U.S. Rep. Jackie Walorski, one of the rising conservative women political leaders in Washington, Wednesday criticized the big government solutions laid out by President Barack Obama in his State of the Union address.
In an interview with Newsmax TV, Walorski said she was hoping to hear the president mention specific initiatives that would help her constituents, who are struggling amidst a rise in food and energy prices and a lack of good-paying jobs.
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“Unfortunately, President Obama’s message was a kind of ‘more of the same’ message. He wants to do this, this, and this and for the government to run this, this, and this and says it’s not going to cost us a dime,” the freshman congresswoman from Indiana said. “Well, we’re sitting at a $16 trillion deficit.”
Walorski criticized the president’s economic policies, saying he wants to destroy the nation’s economy and stifle job opportunities by raising taxes. She said both Obama and the Senate will have to become more engaged in the legislative process for the economy to improve.
“We had alternatives to give to the president for the last couple of years in the House. We cannot continue to run a one-sided operation in Congress where the House continues to manufacture solutions and the Senate is not engaged,” she said. “I was hoping the president would bring the Senate to the table last night, but that didn’t happen either.”
Walorski, who sits on both the House Armed Services and Budget Committees, is also worried that the proposed cuts that are part of sequestration will not only cost tens of thousands of American jobs, but also put the military and even the country in jeopardy.
“I (prefer) a much more rational approach to this that basically says let’s delay this by a year and pay for it by attrition. As people retire over the next three years from both civilian and military jobs and in other areas that sequestration will affect, let’s not take an ax and cut off our relevant resources,” said Walorski whose district, centered on South Bend covers much of central northern Indiana.
“As people (leave those jobs), we’ll have a better handle on ways to save money and won’t have to bring such an urgent stop to what we’re doing. We’re in a very precarious situation and it’s a dangerous position to put the country in.”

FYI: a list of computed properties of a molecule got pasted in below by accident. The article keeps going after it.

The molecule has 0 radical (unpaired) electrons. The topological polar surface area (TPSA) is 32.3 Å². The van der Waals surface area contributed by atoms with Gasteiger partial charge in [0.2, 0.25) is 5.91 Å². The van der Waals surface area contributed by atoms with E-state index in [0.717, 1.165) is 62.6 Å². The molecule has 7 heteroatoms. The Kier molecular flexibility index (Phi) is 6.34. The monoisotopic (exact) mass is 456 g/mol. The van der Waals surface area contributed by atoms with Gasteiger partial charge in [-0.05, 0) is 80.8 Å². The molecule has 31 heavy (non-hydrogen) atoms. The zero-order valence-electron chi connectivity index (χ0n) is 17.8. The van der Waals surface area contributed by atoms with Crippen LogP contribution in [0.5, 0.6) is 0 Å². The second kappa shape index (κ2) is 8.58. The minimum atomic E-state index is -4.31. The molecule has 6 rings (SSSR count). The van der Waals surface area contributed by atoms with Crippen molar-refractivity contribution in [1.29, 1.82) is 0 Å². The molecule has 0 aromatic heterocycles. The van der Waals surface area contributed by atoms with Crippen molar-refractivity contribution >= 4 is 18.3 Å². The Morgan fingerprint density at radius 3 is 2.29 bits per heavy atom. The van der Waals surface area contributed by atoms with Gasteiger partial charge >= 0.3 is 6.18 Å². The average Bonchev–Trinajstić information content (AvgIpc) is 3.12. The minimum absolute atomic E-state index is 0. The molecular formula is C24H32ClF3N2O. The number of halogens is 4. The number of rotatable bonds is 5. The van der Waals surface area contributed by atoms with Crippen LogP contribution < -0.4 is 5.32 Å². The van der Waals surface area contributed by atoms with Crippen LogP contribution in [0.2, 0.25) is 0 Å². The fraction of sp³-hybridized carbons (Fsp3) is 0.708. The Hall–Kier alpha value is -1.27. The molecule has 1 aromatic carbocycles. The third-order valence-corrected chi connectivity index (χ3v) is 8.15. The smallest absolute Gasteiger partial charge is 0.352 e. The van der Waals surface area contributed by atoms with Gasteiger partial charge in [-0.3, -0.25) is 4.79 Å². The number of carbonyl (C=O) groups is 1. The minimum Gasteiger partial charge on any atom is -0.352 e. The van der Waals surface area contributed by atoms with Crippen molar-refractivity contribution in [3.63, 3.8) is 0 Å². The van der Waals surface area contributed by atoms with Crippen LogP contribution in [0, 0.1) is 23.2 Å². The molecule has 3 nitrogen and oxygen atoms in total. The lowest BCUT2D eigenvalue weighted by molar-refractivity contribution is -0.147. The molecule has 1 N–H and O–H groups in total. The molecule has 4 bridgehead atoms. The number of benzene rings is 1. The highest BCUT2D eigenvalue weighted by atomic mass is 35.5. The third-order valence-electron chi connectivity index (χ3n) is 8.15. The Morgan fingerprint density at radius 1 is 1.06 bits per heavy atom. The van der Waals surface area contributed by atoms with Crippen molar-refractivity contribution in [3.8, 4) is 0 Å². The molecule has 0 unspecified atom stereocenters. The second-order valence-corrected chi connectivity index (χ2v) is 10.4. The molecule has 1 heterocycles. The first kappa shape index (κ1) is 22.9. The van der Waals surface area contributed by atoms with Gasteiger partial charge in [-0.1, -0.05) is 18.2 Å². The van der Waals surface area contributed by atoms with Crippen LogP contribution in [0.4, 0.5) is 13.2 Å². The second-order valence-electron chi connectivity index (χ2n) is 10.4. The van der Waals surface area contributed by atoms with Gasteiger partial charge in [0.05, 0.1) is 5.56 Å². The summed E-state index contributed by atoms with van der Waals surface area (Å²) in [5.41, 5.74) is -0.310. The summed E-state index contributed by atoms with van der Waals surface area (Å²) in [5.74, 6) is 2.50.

Obama also mentioned climate change Tuesday night, promising actions to lower the nation’s carbon emissions. Walorski believes such efforts would represent an additional tax on small businesses that are the nation’s economic backbone.
“Small business cannot handle any more taxes, regulations, or anything else that would stifle the opportunity to grow jobs. This is another example of an onerous tax and system that will continue to choke jobs out of this country,” she said.
In recognition of the legislative gridlock that has gripped Washington, Obama Tuesday night threatened executive action to push through his environmental and economic policy changes, which is something that Walorski believes American voters do not want.
“I really don’t think that’s what Americans are looking for. We need a step-by-step approach with this Congress — and we can do this. The freshman class came ready to work. We came ready to sit down and work across the aisle for common ground so we can continue to move our country forward with commonsense solutions,” she said.
Walorski is one of a group of women that was supported by Maggie’s List, a political action committee whose goal is to help elect conservative women to Congress. She believes efforts such as Maggie’s List can help close the gender gap in Congress and give Republicans a stronger hand in Washington as well.
“The thing I like about Maggie’s List is we’re about small government, building grassroots support and keeping a strong defense and a strong military. I appreciate their like-mindedness and (belief) that women can make a significant difference in Congress,” she said. “We’re paying the same for groceries and gas and are in the same boat when it comes to providing good, solid jobs, a good national security and a secure nation in which to raise our families.
“There’s a lot to relate to as a woman in Congress, as we’re multitaskers. We do this all the time.”
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